Theresa May’s Florence Brexit speech is a disappointment

The excitement that had been building up before the Florence speech of UK Prime Minister Theresa May is quickly turning into disappointment. Many had expected the Prime Minister to find a way to unblock the stalled negotiations over Brexit, but the speech, as delivered, was far from achieving that.

Perhaps the most disappointing feature of the speech is that it still does not acknowledge a fundamental principle of the European Union: the four freedoms of movement (goods, services capital and people) are indivisible.

May’s speech again ignored this principle. She said she wanted a transition period after the official departure date from the EU, March 29, 2019, of at least two years. In her speech, she called this an “implementation period”, in which “access to one another’s markets should continue on current terms.”

However, conditions for EU citizens coming to work in Britain would be changed. May said that “during the implementation period, people will continue to be able to come and live and work in the UK; but there will be a registration system — an essential preparation for the new regime.”

The problem with this is the same that has always been: imposing restrictions, even in the form of a registration system, on EU citizens would automatically attract restrictions on free movement of goods and services from Britain to the EU. Britain seems determined not to acknowledge this principle.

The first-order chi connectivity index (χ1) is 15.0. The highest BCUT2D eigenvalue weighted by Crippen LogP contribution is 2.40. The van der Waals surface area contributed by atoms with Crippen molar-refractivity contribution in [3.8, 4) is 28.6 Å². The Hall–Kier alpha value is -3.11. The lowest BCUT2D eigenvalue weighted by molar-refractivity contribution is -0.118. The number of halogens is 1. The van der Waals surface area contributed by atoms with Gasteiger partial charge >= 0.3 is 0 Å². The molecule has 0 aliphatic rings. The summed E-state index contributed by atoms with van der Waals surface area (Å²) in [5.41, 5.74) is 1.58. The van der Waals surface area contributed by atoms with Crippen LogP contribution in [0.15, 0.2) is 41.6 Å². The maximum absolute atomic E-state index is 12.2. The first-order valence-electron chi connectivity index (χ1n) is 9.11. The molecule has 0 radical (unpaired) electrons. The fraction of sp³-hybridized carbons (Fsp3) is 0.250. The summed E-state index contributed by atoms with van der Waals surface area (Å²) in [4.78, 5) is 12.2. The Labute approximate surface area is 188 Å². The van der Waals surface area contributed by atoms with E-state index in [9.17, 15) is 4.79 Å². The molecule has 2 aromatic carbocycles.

Union member states must take decisions by consensus, and while some member states could be OK with their citizens having to undergo registration procedures, others may baulk at the idea. Moreover, there is no guarantee that the registration system would go smoothly.

The experience of the two EU member states that were under seven-year transitional restrictions, Bulgaria and Romania, shows that such a system can impose huge bureaucratic burdens on citizens.

To obtain their registration certificates from the Home Office between 2007 and 2014, Romanian and Bulgarian citizens who came to work in Britain had to wait for months and months, despite attempts by the understaffed and overworked department to carry out the procedures as fast as they could. While waiting, they could not work or have access to essential services.

Some EU citizens have already been caught in the UK government’s increasingly hostile policy towards foreigners, which has seen about a hundred people wrongly sent deportation letters and a few even detained in deportation centres.

In her speech, May said: “I want to repeat to the 600,000 Italians in the UK — and indeed to all EU citizens who have made their lives in our country — that we want you to stay; we value you; and we thank you for your contribution to our national life — and it has been, and remains, one of my first goals in this negotiation to ensure that you can carry on living your lives as before.”

Unfortunately, her actions are the exact opposite of her words. The UK government has still not gone back on attempts to take away rights already obtained by EU citizens, which it detailed in the first proposal submitted in the Brexit negotiation. Unless it does, any public declarations ring hollow.